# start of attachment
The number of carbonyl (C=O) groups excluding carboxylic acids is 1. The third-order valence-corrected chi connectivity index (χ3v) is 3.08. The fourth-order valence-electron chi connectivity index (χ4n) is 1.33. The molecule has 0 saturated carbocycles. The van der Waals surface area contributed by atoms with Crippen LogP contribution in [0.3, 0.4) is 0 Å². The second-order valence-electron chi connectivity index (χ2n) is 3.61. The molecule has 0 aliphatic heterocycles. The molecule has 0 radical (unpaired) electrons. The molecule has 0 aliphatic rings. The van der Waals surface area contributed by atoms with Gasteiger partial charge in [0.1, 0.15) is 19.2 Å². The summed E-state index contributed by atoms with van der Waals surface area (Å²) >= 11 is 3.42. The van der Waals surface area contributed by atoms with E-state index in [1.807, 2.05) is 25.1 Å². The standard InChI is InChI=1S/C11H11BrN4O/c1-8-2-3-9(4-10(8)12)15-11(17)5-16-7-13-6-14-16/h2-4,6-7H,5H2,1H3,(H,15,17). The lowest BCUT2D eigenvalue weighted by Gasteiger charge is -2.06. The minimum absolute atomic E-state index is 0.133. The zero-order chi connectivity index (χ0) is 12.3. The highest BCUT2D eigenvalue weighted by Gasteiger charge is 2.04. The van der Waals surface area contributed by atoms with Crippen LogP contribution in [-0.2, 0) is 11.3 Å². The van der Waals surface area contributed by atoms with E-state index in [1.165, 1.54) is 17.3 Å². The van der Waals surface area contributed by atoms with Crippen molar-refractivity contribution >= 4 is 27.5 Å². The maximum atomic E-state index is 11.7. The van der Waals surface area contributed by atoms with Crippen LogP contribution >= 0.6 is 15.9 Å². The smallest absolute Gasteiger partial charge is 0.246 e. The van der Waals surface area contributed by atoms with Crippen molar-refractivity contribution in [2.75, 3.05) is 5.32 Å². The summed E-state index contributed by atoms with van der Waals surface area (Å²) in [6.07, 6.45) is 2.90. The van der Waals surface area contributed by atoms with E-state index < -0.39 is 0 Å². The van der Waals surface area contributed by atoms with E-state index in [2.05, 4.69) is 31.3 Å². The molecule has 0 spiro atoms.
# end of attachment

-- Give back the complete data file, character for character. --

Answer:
The number of carbonyl (C=O) groups excluding carboxylic acids is 1. The third-order valence-corrected chi connectivity index (χ3v) is 3.08. The fourth-order valence-electron chi connectivity index (χ4n) is 1.33. The molecule has 0 saturated carbocycles. The van der Waals surface area contributed by atoms with Crippen LogP contribution in [0.3, 0.4) is 0 Å². The second-order valence-electron chi connectivity index (χ2n) is 3.61. The molecule has 0 aliphatic heterocycles. The molecule has 0 radical (unpaired) electrons. The molecule has 0 aliphatic rings. The van der Waals surface area contributed by atoms with Gasteiger partial charge in [0.1, 0.15) is 19.2 Å². The summed E-state index contributed by atoms with van der Waals surface area (Å²) >= 11 is 3.42. The van der Waals surface area contributed by atoms with E-state index in [1.807, 2.05) is 25.1 Å². The standard InChI is InChI=1S/C11H11BrN4O/c1-8-2-3-9(4-10(8)12)15-11(17)5-16-7-13-6-14-16/h2-4,6-7H,5H2,1H3,(H,15,17). The lowest BCUT2D eigenvalue weighted by Gasteiger charge is -2.06. The minimum absolute atomic E-state index is 0.133. The zero-order chi connectivity index (χ0) is 12.3. The highest BCUT2D eigenvalue weighted by Gasteiger charge is 2.04. The van der Waals surface area contributed by atoms with Crippen LogP contribution in [-0.2, 0) is 11.3 Å². The van der Waals surface area contributed by atoms with E-state index in [1.165, 1.54) is 17.3 Å². The van der Waals surface area contributed by atoms with Crippen molar-refractivity contribution >= 4 is 27.5 Å². The maximum atomic E-state index is 11.7. The van der Waals surface area contributed by atoms with Crippen LogP contribution >= 0.6 is 15.9 Å². The smallest absolute Gasteiger partial charge is 0.246 e. The van der Waals surface area contributed by atoms with Crippen molar-refractivity contribution in [2.75, 3.05) is 5.32 Å². The summed E-state index contributed by atoms with van der Waals surface area (Å²) in [6.07, 6.45) is 2.90. The van der Waals surface area contributed by atoms with E-state index < -0.39 is 0 Å². The van der Waals surface area contributed by atoms with E-state index in [2.05, 4.69) is 31.3 Å². The molecule has 0 spiro atoms.